Indio High Salton Sea
Indio High Students Salton Sea

Indio High Students on a field trip at the Salton Sea Photo: Ryan LLamas
Indio High Students on a field trip at the Salton Sea Photo: Ryan LLamas

Salton Sea

Eyes on the Salton Sea - 2019 Highlights

The dynamic crossroads of bird conservation and community engagement at the Salton Sea.

As the year comes to a close, I’ve been reflecting on how dynamic the crossroads of bird conservation and community engagement at the Salton Sea are. Our Eyes on the Sea program aims to build leadership capacity among community members and students in the East Coachella Valley region through active participation in both biological monitoring and political lobbying. This year, in addition to upping our data collection game at the Sea, we’ve been able to engage with a variety of populations, including high schoolers, college students, faith-based groups, among others.

Engagement from the communities surrounding the Sea becomes increasingly valuable during a time of severe environmental changes that are causing the public to consider the relationship between healthy ecosystems and healthy human communities. It’s for this reason and others that we are especially pleased with our advances on the ground in 2019, which have set the stage for another great year in 2020.

Here are a few snapshots from moments throughout the year.

Field trips to the Sea

Young people from Indio High School’s environmental club were interested in learning more about the Sea, and like many communities in the US that border natural protected areas, visitation tends to be low on the part of the locals. Some of these students, who grew up 20 minutes from California’s largest body of water, had never been to the Salton Sea before. Field trips were a great opportunity to visit the Sea, as well as to practice biological monitoring techniques like testing soil for pH and dissolved oxygen in water. The students took a particular liking to birding as well.

Indio High Salton Sea
Indio High students performing dissolved oxygen testing on Salton Sea water. Photo: Serina Ruiz

Field trip to the State Capital

Every year, community members from across the State participate in Audubon’s Advocacy Day, a chance to advocate for birds and their habitats en masse at the Capitol building in Sacramento. After all, birds as the more resilient and adaptable of the animals, can tell us about the health of ecosystems by their absence or presence in a given environment. Of course, we are seeing more and more how environmental health translates to human health. We were joined on Advocacy Day by students from Indio High as well as Professor Leuschner from College of the Desert.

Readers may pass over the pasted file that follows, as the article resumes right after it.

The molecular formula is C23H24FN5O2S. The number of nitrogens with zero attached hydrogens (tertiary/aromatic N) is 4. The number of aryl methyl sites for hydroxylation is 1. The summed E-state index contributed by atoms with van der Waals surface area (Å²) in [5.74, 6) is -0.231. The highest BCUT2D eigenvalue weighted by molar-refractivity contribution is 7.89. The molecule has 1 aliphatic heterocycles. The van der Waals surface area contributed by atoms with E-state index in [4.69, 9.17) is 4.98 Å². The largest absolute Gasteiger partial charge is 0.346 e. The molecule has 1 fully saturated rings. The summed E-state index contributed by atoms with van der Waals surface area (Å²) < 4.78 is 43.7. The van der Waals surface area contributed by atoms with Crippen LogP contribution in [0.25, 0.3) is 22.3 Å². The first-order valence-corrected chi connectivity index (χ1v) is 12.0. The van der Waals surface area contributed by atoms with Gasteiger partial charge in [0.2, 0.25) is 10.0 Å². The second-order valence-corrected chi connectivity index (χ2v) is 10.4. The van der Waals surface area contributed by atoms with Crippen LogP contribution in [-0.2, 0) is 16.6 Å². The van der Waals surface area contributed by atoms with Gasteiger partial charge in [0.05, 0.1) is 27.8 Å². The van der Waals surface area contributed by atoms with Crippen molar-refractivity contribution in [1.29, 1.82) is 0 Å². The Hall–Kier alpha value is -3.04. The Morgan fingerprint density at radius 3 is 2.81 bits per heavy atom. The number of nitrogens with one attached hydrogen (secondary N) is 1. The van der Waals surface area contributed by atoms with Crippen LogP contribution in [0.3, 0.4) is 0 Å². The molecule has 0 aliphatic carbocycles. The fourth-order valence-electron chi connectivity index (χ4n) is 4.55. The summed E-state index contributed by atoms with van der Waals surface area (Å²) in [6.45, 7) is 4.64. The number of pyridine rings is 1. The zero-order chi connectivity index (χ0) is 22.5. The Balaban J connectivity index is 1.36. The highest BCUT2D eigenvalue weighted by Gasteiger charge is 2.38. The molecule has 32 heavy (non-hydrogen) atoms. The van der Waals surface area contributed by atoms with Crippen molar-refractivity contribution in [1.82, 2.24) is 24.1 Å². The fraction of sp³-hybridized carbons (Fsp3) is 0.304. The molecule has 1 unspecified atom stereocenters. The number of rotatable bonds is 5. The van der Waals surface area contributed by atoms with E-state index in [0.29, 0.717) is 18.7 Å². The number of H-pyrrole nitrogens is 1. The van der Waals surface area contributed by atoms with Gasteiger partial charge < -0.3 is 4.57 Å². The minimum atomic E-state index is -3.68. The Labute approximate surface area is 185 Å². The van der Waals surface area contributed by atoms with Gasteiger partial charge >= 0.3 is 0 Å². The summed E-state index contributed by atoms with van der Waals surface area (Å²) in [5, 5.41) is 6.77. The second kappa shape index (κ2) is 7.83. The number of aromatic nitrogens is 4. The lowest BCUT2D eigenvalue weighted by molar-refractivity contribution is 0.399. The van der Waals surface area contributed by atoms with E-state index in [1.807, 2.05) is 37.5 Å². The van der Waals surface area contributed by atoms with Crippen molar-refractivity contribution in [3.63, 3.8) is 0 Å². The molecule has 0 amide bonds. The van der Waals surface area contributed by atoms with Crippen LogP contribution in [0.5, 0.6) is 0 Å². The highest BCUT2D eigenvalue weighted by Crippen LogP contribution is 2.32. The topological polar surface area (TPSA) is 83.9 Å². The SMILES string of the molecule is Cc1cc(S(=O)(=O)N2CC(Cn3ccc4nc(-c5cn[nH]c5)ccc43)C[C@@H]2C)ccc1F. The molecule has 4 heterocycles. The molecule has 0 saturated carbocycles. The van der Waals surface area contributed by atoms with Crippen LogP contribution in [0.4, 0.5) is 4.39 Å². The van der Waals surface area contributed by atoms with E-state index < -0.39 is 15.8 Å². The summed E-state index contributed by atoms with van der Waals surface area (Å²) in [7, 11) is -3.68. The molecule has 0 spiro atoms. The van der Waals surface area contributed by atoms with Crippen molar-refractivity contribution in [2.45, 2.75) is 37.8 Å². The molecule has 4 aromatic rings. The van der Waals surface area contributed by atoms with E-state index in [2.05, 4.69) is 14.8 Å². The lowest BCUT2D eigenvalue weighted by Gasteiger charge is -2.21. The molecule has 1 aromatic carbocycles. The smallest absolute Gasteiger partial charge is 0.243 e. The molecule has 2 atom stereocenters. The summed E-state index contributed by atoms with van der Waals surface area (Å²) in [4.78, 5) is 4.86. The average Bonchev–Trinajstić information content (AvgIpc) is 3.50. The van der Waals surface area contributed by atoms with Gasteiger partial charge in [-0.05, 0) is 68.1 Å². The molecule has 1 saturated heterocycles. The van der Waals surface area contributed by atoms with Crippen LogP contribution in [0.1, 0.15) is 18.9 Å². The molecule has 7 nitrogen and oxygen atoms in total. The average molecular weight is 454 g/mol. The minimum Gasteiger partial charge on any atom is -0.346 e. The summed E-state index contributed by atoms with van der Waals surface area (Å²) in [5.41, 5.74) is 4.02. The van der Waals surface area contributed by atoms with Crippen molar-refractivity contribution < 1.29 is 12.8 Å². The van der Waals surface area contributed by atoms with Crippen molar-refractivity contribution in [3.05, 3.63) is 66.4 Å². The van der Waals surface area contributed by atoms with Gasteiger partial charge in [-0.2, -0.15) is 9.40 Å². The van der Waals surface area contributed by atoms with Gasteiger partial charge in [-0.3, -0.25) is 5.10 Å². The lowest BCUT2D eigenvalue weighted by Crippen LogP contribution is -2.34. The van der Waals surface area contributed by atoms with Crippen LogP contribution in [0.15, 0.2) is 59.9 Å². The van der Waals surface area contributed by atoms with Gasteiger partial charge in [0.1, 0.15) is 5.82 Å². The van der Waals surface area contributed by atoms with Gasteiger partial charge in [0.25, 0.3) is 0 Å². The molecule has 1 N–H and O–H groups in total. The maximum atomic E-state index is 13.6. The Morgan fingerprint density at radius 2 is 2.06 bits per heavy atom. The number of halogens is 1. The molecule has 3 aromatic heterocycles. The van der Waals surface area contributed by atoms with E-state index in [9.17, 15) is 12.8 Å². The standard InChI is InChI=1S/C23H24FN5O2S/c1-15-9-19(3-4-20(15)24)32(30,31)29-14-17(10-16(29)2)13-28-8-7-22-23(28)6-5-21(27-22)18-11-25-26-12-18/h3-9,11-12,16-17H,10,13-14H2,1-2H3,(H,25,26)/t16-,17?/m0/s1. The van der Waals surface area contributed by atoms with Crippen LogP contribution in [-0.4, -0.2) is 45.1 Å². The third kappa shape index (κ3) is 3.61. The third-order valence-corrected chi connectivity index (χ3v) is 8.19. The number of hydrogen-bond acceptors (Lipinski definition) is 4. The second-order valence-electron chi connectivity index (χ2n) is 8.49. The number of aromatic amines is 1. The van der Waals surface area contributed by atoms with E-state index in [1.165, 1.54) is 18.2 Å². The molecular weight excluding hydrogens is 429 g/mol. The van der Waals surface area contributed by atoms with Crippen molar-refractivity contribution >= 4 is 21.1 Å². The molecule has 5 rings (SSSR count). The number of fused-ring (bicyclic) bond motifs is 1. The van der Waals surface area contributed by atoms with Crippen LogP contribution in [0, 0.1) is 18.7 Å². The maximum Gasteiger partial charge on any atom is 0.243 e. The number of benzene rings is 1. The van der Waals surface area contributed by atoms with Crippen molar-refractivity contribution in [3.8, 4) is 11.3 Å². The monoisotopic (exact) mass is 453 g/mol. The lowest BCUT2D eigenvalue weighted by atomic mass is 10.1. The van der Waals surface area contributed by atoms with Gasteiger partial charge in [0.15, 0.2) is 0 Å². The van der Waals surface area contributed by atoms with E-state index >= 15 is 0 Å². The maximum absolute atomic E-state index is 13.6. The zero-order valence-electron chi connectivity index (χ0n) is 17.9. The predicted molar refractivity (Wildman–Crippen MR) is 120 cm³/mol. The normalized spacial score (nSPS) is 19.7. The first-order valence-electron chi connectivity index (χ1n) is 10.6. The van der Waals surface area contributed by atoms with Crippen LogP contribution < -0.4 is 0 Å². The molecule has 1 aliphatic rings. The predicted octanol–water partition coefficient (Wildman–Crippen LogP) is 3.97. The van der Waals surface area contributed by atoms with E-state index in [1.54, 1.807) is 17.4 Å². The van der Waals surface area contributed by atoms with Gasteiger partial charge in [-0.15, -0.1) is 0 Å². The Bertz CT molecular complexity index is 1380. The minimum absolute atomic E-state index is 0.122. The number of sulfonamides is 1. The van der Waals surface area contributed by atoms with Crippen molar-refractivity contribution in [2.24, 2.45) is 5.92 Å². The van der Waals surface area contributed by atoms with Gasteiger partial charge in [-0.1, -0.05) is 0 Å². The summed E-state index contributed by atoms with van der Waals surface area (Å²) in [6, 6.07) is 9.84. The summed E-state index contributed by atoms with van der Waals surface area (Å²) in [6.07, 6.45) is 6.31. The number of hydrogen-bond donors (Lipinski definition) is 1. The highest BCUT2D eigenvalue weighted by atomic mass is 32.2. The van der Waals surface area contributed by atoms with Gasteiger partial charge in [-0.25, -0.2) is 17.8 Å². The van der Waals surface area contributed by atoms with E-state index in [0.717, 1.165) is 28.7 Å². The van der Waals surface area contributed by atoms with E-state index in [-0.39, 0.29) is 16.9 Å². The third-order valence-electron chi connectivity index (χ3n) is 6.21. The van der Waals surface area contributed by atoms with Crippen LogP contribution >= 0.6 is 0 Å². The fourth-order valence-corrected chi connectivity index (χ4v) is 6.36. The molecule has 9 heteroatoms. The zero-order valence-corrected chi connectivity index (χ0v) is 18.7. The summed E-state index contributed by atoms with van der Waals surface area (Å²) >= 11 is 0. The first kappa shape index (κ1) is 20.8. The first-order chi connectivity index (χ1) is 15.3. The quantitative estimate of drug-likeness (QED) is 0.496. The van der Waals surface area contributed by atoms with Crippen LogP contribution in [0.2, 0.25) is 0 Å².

State Capitol Audubon Advocacy Day
Indio High Students, Professor Kirk Leuschner of College of the Desert, and Salton Sea Program Director Frank Ruiz at the State Capitol on Advocacy Day 2019 Photo: Ryan LLamas

Salton Sea Summit

The Salton Sea Summit was held between October 16-18 at University of California Riverside’s extension campus in Palm Desert, California. The event was a chance for State and non-governmental agencies to share information about science, dust mitigation and habitat management projects, policy, and public health. The Summit saw an increase in community attendance relative to years prior. The last moment of the event was a youth and student-focused workshop wherein high schoolers and college students were able to dialogue with adult professionals working in the areas of government, science, and social justice at the Salton Sea. Many participants commented that they enjoyed the workshop because it allowed for real conversations to take place in a public setting. Local filmmakers Bryan Mendez and Olivia Rodriguez also screened their documentary about the lived experiences of communities surrounding the Sea. Estamos Aquí is the only film about the Salton Sea produced by residents from the region itself.

Bird Surveys

2019 marked an increase in bird survey frequency from bi-monthly to once monthly. Increased data during this critical moment in Salton Sea history, as well as that of the Pacific Flyway, is invaluable. Apart from interest on the part of high school and college students to seek ways to directly address issues at the Salton Sea, we have also seen increased interest from community members who have been appearing at our bird surveys in increasing numbers. We average about three volunteers of varying birding skill-levels per survey. All skill levels are welcome and no matter a person’s birding ability, everyone’s presence is a huge contribution to the future management of the Salton Sea. The more interest and concern the State sees on the part of community members in the Coachella-Imperial region, the faster they will take action.

College of the Desert Students Bombay Beach
College of the Desert's Professor Alan Hurt and his Geology class bird watching at Bombay Beach. Photo: Ryan LLamas

Yes, 2019 was a great year for community action at the Sea. During this pivotal moment of lowering water levels and increasing salinity, the future ecology of the Sea is unstable and vulnerable. Nonetheless, increased scientific data as well as heightened interest on the part of local communities is paramount to a healthier future going forward.

See more pictures from our surveys on Instagram @audubon_saltonsea

If you are interested in joining a future survey, please email

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